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Science

New Research Suggests the Appendix Has a Purpose After All (qz.com) 133

The appendix is an organ thought to have gone the way of our wisdom teeth and body hair: At one point we all needed them, now people can get by just fine without them. However, it turns out, at least the appendix has some purpose in the body. From a report: Scientists, though, have never been certain what the appendix used to do -- and if it is still, in fact, useless. On Jan. 9, a team of researchers led by scientists at Midwestern University Arizona College of Osteopathic Medicine published a review study proposing an answer: the appendix is a secondary immune function that both catalyzes immune cell responses and floods your gut with beneficial bacteria when they've been depleted. And it still plays that role, in a limited fashion, in human body function."We can function okay without it, but the appendix does provide some degree of immunity and beneficial bacteria,â Heather Smith, an anatomist and lead author of the paper said.
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New Research Suggests the Appendix Has a Purpose After All

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  • "News" (Score:5, Informative)

    by ledow ( 319597 ) on Wednesday January 11, 2017 @04:26PM (#53650219) Homepage

    Not news.

    The appendix has MANY subtle jobs rather than one obvious one, that's why you can do without it.

    I've been telling people for 20+ years after reading it online that the appendix is PARTLY a store of stomach bacteria etc. to help reseed the stomach in the case of it being flushed during illness.

    People with appendices recover better from a bout of stomach flu and are less likely to get knock-on infections that those without. It's been in the medical literature for decades, at least, and been on this site at least twice I'm sure.

    It's also not the appendix's only job.

    This is not "news" at all.

    • Re:"News" (Score:5, Informative)

      by ledow ( 319597 ) on Wednesday January 11, 2017 @04:29PM (#53650241) Homepage

      Yep. Wikipedia has citations going back to 1989 for that.

    • by CrashNBrn ( 1143981 ) on Wednesday January 11, 2017 @04:44PM (#53650319)
      The Appendix: Slimy But Not Worthless [livescience.com] (2006)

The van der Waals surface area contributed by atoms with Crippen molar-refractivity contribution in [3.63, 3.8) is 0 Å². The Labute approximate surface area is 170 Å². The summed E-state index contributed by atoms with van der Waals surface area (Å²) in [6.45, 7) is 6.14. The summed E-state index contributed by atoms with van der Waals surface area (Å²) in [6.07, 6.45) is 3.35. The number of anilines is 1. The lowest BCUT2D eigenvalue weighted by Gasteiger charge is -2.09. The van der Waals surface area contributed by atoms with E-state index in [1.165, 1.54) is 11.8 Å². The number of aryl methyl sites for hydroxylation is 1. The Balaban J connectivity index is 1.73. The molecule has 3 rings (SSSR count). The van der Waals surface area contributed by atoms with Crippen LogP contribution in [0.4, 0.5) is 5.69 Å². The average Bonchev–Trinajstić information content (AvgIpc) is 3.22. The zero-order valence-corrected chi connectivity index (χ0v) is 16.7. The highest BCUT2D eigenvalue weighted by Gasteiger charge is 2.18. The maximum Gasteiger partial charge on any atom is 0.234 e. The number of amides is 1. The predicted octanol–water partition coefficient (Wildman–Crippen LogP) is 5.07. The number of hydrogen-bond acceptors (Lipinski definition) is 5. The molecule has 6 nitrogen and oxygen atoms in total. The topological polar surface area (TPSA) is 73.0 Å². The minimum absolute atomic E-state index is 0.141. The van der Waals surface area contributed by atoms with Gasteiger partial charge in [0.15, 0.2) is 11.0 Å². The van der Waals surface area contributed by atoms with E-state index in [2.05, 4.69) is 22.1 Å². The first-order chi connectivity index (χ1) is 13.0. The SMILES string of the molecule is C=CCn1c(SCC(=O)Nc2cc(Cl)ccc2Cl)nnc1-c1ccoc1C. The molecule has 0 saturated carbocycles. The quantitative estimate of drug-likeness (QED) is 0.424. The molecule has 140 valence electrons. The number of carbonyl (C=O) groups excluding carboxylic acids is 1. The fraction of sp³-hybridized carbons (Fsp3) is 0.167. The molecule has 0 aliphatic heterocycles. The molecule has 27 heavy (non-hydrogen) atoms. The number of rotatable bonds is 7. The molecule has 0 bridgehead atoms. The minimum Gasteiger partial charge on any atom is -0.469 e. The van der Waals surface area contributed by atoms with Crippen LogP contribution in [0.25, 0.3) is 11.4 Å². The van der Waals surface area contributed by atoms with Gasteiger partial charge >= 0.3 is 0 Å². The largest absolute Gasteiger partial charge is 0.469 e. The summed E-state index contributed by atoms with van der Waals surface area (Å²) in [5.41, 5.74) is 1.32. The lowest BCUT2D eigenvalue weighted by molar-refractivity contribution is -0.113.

The appendix is a slimy, dead-end sac that hangs between the small and large intestines. It's about a half inch in diameter and three inches long. As quickly as 11 weeks after conception, the appendix starts making endocrine cells for the developing fetus. Endocrine cells secrete useful chemicals, such as hormones, and the appendix endocrine cells secrete amines and peptide hormones that help with biological checks and balances as the fetus grows.

      After birth, the appendix mainly helps the body stave off disease by serving as a lymphoid organ. Lymphoid organs, with their lymphoid tissue, make white blood cells and antibodies.

      The appendix, by virtue of its lymphoid tissue, is part of a complicated chain that makes B lymphocytes (one variety of white blood cell) and a class of antibodies known as immunoglobulin A antibodies. The appendix also produces certain chemicals that help direct the white blood cells to the parts of the body where they are needed the most.

      The dirty gut is a good training ground for young white blood cells. The appendix, with its sac routinely collecting and expelling foodstuffs, exposes the white blood cells to myriad bacteria, viruses and drugs passing through the gastrointestinal tract. This way, the white blood cells learn to fight potentially deadly bacteria, such as E.coli.

      The appendix's contribution to the body's white blood cell and antibody production reaches its peak when you are about 20 or 30 years old, then production falls off sharply. By age 60, the appendix serves very little active purpose. ...

      Emphasis mIne.

      • by Gr8Apes ( 679165 )

        The appendix's contribution to the body's white blood cell and antibody production reaches its peak when you are about 20 or 30 years old, then production falls off sharply. By age 60, the appendix serves very little active purpose. ...

        I think for many, this sentence is probably more important than any other, depending upon if and when you had your appendix removed. Without supporting studies, the most you can surmise is that removal before 20 is bad compared to having one, and after 30 the effects rapidly become less noticeable. At 60, it is irrelevant.

    • Well like a lot of science News it probably is a bad summary of the newest findings. The big thing that happened recently in science is the realization on how integral to our health those bacterias are. So the appendix benefits from this finding shows that it is far more helpful than before.

    • by Anonymous Coward

      The appendix is where the soul is.

      The people who have had theirs removed....those poor, poor bastards....well, you shouldn't trust them from then on.

    • Yeah... Mine went out on me some years back. Not to get TOO gross, but I have had lower GI issues ever since.

      Hell, maybe with this knowledge in mind maybe they can treat appendicitis and use a little bit of stem cells to restore a grown replacement.

    • Consider the source (Score:4, Informative)

      by tomhath ( 637240 ) on Wednesday January 11, 2017 @06:37PM (#53650989)
      Midwestern University Arizona College of Osteopathic Medicine
    • see the words "review study" in the article? But, yer, seems like a bit of academic enterprise.